As usual, I really love the Confucian proverb. It is a wonderful insight into human nature. He is not desiring celebrity status,or fame, yet he thinks it is problematic if he has hidden his true self away from others, as a recluse might, or at least, have voluntarily isolated themself from the community. We are part of a community, at a family level, at a street level, corporate or business level, and if we go wider, at a national or global level, and to interact within our community and communicate with it enriches our lives and those of others. Confucian seemed often to consider the feelings or emotions of others and how our actions affected them, and perhaps he might have been doing this with this saying? Should we make it our business to know our neighbours, colleagues and communities? We can learn so much from these interactions.

      Mind you Mabel, I do agree with your comment re anonymity. A socially anxious person I know felt uncomfortable catching public transport or making telephone calls/talking to retailers in person, yet he went overseas for some months, independently, confidently catching planes, eating out, sightseeing and such like, because he felt that their was no one who knew him in that locale to judge him. He was completely anonymous.

      Definitely something to ponder about. What did Confucius mean?

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    • Mabel Kwong says:

      Jealousies. Another way to look at that Danish proverb. Jealousy is the root of all evil. It was a bit of a confusing quote to me, and I think it does depend on the perspective we look at it in order to make sense of it.

      Confucius is really remarkable. Community is certainly everywhere more than we realise. And for most of our lives, we will never really get to know most of each person around us within our community that well. Yet we all trust one another to mind their own business and go about our lives.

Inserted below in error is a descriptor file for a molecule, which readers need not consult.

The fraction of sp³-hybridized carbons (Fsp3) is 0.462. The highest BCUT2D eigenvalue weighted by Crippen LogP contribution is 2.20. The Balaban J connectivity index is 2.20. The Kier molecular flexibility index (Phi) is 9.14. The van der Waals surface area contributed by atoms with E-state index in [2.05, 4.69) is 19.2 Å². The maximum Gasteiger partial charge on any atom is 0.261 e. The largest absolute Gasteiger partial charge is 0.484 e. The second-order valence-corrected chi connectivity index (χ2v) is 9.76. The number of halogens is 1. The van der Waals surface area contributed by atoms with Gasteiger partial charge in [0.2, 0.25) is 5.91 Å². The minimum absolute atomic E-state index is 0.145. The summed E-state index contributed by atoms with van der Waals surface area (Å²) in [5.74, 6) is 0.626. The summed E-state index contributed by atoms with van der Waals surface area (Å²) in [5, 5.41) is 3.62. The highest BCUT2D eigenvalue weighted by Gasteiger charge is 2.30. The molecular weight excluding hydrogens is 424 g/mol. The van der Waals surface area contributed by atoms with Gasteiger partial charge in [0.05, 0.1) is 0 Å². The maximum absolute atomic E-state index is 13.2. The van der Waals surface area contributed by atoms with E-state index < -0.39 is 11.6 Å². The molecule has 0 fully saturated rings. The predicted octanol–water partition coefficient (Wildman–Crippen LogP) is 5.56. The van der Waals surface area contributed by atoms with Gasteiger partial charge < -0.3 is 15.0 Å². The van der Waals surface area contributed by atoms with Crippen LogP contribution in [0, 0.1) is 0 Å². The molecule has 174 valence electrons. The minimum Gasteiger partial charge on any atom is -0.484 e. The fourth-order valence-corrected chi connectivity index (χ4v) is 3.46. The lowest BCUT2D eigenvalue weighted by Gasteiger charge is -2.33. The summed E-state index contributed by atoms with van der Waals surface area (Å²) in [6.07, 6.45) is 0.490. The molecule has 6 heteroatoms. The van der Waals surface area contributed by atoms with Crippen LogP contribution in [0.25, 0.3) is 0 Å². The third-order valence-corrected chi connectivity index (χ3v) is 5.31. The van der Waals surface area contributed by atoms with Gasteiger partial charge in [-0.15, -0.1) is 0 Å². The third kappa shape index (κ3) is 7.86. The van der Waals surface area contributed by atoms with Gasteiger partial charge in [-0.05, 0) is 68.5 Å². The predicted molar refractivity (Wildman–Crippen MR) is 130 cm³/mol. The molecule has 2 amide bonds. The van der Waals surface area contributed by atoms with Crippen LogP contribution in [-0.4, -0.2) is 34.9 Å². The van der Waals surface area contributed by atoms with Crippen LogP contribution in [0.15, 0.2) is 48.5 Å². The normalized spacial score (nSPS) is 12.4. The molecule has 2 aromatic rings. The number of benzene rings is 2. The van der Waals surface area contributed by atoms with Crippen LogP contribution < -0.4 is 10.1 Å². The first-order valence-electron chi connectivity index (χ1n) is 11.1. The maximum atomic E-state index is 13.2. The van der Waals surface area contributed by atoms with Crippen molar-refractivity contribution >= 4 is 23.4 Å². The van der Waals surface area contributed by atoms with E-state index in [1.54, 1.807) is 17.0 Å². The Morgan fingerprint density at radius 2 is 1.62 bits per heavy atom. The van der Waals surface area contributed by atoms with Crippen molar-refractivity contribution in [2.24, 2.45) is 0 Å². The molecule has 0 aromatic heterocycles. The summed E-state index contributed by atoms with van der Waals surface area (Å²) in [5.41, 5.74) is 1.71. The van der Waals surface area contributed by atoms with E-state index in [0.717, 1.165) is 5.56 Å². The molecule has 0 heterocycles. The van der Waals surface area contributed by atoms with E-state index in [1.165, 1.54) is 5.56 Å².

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    • Jealousy may be the root of evil, but trust is the root of deep friendships!!

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  3. Sonel says:

    Confucius was confusing sometimes and I guess that is why his proverbs made you think more. 😀

    “The horse one cannot have, always has a fault.” = Sometimes when you want something, but can’t have it, you find fault with it to justify your reasons for not getting it and so you can feel better about it. ???

    “I am not bothered by the fact that I am unknown. I am bothered when I do not know others.”― Confucius See what I mean by confusing? Maybe I didn’t have enough coffee yet. 😆

    You do know how to make us think Amanda. Have a good day sweetie! 😀 ♥

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  4. HI Sonel,
    Thanks so much for your response! I agree with you about the Danish proverb. Many of us feel envious of others, for something they have that we don’t or can’t attain, and this proverb attempts to lessen the power that form of desire has upon our actions by de-valuing the product of the envy. I feel it urges us to be content with our lot and not go to drastic lengths to get ahead?
    Confucius wants us to communicate with others, and get to know them. Some people tend to talk so much about themselves, forgetting that others may want also to share? In this context, his quote makes sense? What do you think, Sonel?

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  5. milliethom says:

    To me, the Danish saying strikes as one that someone might say when utterly disappointed at having been unsuccessful in acquiring something that they really wanted – horse, or whatever. It is a way of consoling oneself, by finding faults in the desired item/horse. If you convince yourself that the thing/horse is faulty or defective in some way, its loss will seem so much less.
    And now we get to Confucius. Oh dear, he does make us think, doesn’t he? I think he meant that fame meant nothing to him: it would not further his own education or knowledge in any way, But not knowing about other people and what is happening in their lives. would be severely limiting to someone with a quest for knowledge of the world and its people.